OPINION: Startup success the new financial ‘fallback’?

OPINION: Startup success the new financial ‘fallback’?

As the startup community grows on the African continent, the new buzzword for school leavers could become ‘entrepreneurship’ rather than ‘university’, ‘college’ or perhaps even ‘gap year’.

With daunting unemployment statistics in countries such as South Africa, even scholars with a degree or three are not guaranteed the job their parents recommended them to study for.

Even more importantly, the job they were thinking of for themselves to be successful in is making life a burden rather than an opportunity of self-accomplishment.

Furthermore, tertiary institutions do not have enough seats to meet the demand for afterschool education.

As the lack of self-enrichment opportunities in the traditional way is evident, experience offered by self-starting can potentially mean more in the market than book knowledge.

Matt Pretorius, BComm student at the University of Stellenbosch, has started an event series called PitchIN Stellenbosch through which students are encouraged to pitch their business ideas.

The university has started a Stellenbosch Ideas competition with the same purpose, also offering support to winning ideas through a panel of experienced entrepreneurs as mentoring judges.

Speaking to HumanIPO at the INSAINe breakfast, he said the knowledge learnt through university courses is often experienced as lacking the practical aspect when it comes to industry engagement.

Although nerves of steel, determination and active innovation are key ingredients to a successful startup, no one can keep a business from being established as long as regulations are respected.

An idea solving a gap in the market does not only supply an opportunity for employment, but also adds value to a community, making an entrepreneur a necessary role player in the ecosystem of society.

Taking into regard the life changing, life simplifying or life enhancing solutions offered by startups from the African soil within the last few years, the entrepreneurial journey is a worthwhile pursuit.

The older generation may still be weary of its lack of security as the adventurous path of an aspiring businessman or -woman with an idea to drive his or her path forward without the guarantee of riches.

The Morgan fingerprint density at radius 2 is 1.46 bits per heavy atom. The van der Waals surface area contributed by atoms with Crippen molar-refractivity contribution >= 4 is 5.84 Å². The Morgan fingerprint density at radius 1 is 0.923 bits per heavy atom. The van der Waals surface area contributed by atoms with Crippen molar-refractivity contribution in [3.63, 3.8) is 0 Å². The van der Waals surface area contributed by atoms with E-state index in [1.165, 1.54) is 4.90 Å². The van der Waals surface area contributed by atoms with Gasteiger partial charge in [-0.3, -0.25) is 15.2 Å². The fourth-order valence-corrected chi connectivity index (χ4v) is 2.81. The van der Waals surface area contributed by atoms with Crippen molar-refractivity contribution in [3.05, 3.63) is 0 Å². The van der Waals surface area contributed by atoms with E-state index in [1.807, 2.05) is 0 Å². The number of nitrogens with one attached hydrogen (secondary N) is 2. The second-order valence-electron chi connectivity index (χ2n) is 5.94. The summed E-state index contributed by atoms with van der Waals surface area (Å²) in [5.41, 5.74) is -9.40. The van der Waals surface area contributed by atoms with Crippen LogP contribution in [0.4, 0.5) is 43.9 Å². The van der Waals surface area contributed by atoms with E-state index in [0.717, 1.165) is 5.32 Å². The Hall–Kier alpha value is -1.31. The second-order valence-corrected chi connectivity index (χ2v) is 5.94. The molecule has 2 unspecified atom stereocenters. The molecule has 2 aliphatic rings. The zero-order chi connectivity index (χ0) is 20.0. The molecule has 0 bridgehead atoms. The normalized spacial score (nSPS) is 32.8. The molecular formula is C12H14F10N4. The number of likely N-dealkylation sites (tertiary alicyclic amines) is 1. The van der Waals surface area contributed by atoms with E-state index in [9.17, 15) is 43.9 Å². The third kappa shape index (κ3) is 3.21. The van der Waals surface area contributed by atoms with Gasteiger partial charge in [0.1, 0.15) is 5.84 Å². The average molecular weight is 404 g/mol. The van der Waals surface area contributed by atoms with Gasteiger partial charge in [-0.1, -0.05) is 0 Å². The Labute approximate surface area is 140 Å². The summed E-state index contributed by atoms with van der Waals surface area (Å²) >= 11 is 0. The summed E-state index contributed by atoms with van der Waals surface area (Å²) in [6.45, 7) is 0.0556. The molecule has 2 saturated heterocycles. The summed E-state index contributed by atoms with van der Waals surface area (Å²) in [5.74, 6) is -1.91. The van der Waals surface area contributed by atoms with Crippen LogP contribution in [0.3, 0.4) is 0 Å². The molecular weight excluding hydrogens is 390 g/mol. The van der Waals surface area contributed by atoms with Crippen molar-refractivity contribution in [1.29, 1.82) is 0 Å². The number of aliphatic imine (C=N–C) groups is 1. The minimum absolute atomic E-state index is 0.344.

However, sitting around waiting for an opportunity has never made anyone any wealthier.

The venture capital scene on the continent is still unsure and stingy in some aspects with understandably risk-averse investors.

However, interest from abroad is growing together with the success of startup accelerators equipping and mentoring young ideas into established revenue models of success stories.

Entry into the market through the road formerly less-travelled in an individual capacity is becoming a growing trend as the community grows, also offering more support in tech hub spaces such as Jozi Hub, the Bandwidth Barn and even BlackBerry labs in South Africa.

Similar developments across African countries, especially on the tech scene, offers opportunities to developers, hackers and other techpreneurs to build businesses for themselves and create job offers for locals around them, joining the startup revolution.

Though failure may be part of the process, the attitude of never giving up can add every step or misstep as an important experiential addition to the road of accomplishment.

Collaborations can also help in building stronger teams as networks form an organic sustainable support structure through exchanging ideas, introducing contacts and sharing solutions.

Furthermore, the choice of a technology startup is invaluable as it breaches cultural and geographical borders in the online and mobile space, which offers international opportunities.

Eric Edelstein, serial techpreneur and co-founder of Zunguz, believes coding should be taught to children from a young age as this can lead to a job placement anywhere.

One need not wait to graduate to start entrepreneurial exploration as inspiration can lead to success at any stage once action in the direction of business engagement is taken.

Marc Elias, founder at startup accelerator Seed Engine, believes a startup can begin on the side and flourish under the nurturing of skills and hard work.

Society’s mentality about a future career could be as open as its ideas attached to success are and the records of thriving locally-built businesses.

Posted in: Startups

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